Andy: Lol no, not at all. Like we’ve talked about before, ability and performance aren’t the same thing, and the ability part needs to be there — you have to be able to envision them succeeding. I really thought this writer would be great at being our in-house expert: they were responsive, diligent, and knew how to follow a style guide. They weren’t on a PIP for making quality errors; rather they weren’t hitting their quota. I suspected malaise, and thought this was interesting and important enough offer to re-engage them.

Emma: Sort of like playing project matchmaker. Which means you need to understand the people on your team. If you had misdiagnosed why this person was underperforming — maybe they were overwhelmed instead of bored — I can imagine this test not being as much of a home run. You’d be throwing a complicated problem on someone who was burning out.

Andy: Which, to be fair, I have also done.

Emma: Lol, we’ll save that story a different newsletter.

Andy: The other thing that made this project a great fit for an underperformer was its stakes: important, but not mission critical. That gave both of us a lot of breathing room. If it failed, fine. It was an expensive issue, but compared to other problems, it wasn’t a priority. In fact, if I never fixed this issue, it’d be annoying to everyone, but it wouldn’t be surprising.

If it had been part of my KPIs or OKRs, I probably wouldn’t have put an underperformer on it. The honest truth is I’m not willing to risk my own success on an unlikely bet. At the time, I was operating in the same evaluative culture, so I definitely had my own individualistic concerns: my job, my future opportunities, my raises. It’s also worth saying that I was in good standing in my role. I had trust to spend. If I didn’t, my boss would have vetoed my brilliant idea instantly.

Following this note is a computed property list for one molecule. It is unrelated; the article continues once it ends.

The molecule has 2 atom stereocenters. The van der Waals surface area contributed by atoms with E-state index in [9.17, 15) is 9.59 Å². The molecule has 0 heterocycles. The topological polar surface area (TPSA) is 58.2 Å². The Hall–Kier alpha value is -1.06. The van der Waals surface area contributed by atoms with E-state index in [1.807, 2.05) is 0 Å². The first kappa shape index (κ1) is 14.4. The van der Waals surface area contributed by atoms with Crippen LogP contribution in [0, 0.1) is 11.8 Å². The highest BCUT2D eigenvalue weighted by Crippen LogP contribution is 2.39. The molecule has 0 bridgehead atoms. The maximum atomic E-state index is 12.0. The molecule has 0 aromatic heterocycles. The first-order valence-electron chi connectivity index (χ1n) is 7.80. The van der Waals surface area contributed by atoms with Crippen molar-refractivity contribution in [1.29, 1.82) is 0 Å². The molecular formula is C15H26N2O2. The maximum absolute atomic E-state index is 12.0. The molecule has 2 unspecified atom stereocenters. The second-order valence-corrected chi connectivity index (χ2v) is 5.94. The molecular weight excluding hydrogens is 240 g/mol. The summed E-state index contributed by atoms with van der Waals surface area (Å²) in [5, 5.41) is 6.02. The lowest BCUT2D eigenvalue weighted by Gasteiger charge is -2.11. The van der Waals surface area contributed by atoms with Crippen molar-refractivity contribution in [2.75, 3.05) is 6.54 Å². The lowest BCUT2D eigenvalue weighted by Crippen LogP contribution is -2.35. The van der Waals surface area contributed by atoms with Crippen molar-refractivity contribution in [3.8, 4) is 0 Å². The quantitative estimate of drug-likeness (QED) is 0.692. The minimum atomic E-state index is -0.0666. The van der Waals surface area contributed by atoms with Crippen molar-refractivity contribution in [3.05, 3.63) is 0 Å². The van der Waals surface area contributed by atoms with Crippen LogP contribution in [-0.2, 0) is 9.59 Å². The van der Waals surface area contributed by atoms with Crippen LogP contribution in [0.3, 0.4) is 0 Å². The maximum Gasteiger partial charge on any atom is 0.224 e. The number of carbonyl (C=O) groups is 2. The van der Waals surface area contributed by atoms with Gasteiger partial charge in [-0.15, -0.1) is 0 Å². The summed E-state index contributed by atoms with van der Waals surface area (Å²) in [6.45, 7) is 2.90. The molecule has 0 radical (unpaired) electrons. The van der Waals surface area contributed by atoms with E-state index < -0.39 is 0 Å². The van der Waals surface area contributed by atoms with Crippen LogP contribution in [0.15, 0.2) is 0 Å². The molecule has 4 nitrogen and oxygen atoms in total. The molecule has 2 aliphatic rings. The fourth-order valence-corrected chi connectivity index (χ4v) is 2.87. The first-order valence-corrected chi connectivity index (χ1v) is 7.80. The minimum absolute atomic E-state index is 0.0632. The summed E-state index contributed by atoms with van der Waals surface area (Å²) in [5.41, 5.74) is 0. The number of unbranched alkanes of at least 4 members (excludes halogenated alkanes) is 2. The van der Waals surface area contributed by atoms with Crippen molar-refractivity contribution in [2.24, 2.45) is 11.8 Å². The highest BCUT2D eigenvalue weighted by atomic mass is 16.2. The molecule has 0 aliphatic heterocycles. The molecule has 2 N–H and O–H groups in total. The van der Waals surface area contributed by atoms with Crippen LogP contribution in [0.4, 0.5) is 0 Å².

In this case, the payoff-price balance was perfect. Failing was expected. Success would be a Mighty Ducks miracle on ice. And it was. The writer hit all their quality and quantity benchmarks and got off their PIP. The late night edits stopped, the customer service fires were all put out, and the client was astounded. The account management team was throwing confetti. My boss couldn’t believe it. And, I no longer had an underperformer on my roster!

Emma: I have to imagine, too, that your relationship to this writer changed over the course of the project.

Andy: Absolutely. It’s so easy to have just one story we tell ourselves about the people on our teams, both high achievers and underperformers. So-and-so is a power player, this person over here is a liability who can’t handle the pressure, etc. Our brains love to categorize things into simple containers — but that’s not how people work. No one is always or permanently one thing.

Emma: It’s really cool to create the potential and possibility to change the narrative of anyone on your team, ideally for the better.

Andy: It’s also really nice to be able to tell your team honestly that, just because they’re on a PIP right now, they’re not doomed. For me, a PIP is more like a traffic report. It’s a clear statement of the current road conditions. It doesn’t mean they’re going to stay like that. My therapist has an embroidered pillow on her couch that says Change is possible, and I think in her line of work she has to believe that. As a manager, I have to believe that, too.